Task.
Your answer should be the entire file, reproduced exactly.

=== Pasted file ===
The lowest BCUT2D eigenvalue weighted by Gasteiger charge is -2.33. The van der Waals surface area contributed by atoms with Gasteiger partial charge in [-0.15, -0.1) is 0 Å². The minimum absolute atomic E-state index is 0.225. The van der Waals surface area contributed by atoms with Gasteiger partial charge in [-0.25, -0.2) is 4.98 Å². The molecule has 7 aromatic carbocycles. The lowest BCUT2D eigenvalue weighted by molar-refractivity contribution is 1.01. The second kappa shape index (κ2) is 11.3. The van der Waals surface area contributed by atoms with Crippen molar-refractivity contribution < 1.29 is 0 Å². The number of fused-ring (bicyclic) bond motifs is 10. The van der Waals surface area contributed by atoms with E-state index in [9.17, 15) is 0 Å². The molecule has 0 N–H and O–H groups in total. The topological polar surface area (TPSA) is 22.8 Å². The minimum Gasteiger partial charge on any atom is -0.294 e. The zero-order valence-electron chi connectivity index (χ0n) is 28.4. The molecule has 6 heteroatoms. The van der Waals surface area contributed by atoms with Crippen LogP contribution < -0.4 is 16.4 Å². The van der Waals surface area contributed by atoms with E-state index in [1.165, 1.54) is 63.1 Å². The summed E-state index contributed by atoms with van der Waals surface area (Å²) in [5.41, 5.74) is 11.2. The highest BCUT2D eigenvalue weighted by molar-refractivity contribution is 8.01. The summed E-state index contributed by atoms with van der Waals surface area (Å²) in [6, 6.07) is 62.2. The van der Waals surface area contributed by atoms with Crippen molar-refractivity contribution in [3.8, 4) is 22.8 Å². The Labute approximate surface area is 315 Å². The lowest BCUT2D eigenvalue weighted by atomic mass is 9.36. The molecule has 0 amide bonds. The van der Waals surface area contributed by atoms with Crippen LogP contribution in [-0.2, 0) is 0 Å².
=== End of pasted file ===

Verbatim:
The lowest BCUT2D eigenvalue weighted by Gasteiger charge is -2.33. The van der Waals surface area contributed by atoms with Gasteiger partial charge in [-0.15, -0.1) is 0 Å². The minimum absolute atomic E-state index is 0.225. The van der Waals surface area contributed by atoms with Gasteiger partial charge in [-0.25, -0.2) is 4.98 Å². The molecule has 7 aromatic carbocycles. The lowest BCUT2D eigenvalue weighted by molar-refractivity contribution is 1.01. The second kappa shape index (κ2) is 11.3. The van der Waals surface area contributed by atoms with Crippen molar-refractivity contribution < 1.29 is 0 Å². The number of fused-ring (bicyclic) bond motifs is 10. The van der Waals surface area contributed by atoms with E-state index in [9.17, 15) is 0 Å². The molecule has 0 N–H and O–H groups in total. The topological polar surface area (TPSA) is 22.8 Å². The minimum Gasteiger partial charge on any atom is -0.294 e. The zero-order valence-electron chi connectivity index (χ0n) is 28.4. The molecule has 6 heteroatoms. The van der Waals surface area contributed by atoms with Crippen LogP contribution < -0.4 is 16.4 Å². The van der Waals surface area contributed by atoms with E-state index in [1.165, 1.54) is 63.1 Å². The summed E-state index contributed by atoms with van der Waals surface area (Å²) in [5.41, 5.74) is 11.2. The highest BCUT2D eigenvalue weighted by molar-refractivity contribution is 8.01. The summed E-state index contributed by atoms with van der Waals surface area (Å²) in [6, 6.07) is 62.2. The van der Waals surface area contributed by atoms with Crippen molar-refractivity contribution in [3.8, 4) is 22.8 Å². The Labute approximate surface area is 315 Å². The lowest BCUT2D eigenvalue weighted by atomic mass is 9.36. The molecule has 0 amide bonds. The van der Waals surface area contributed by atoms with Crippen LogP contribution in [-0.2, 0) is 0 Å².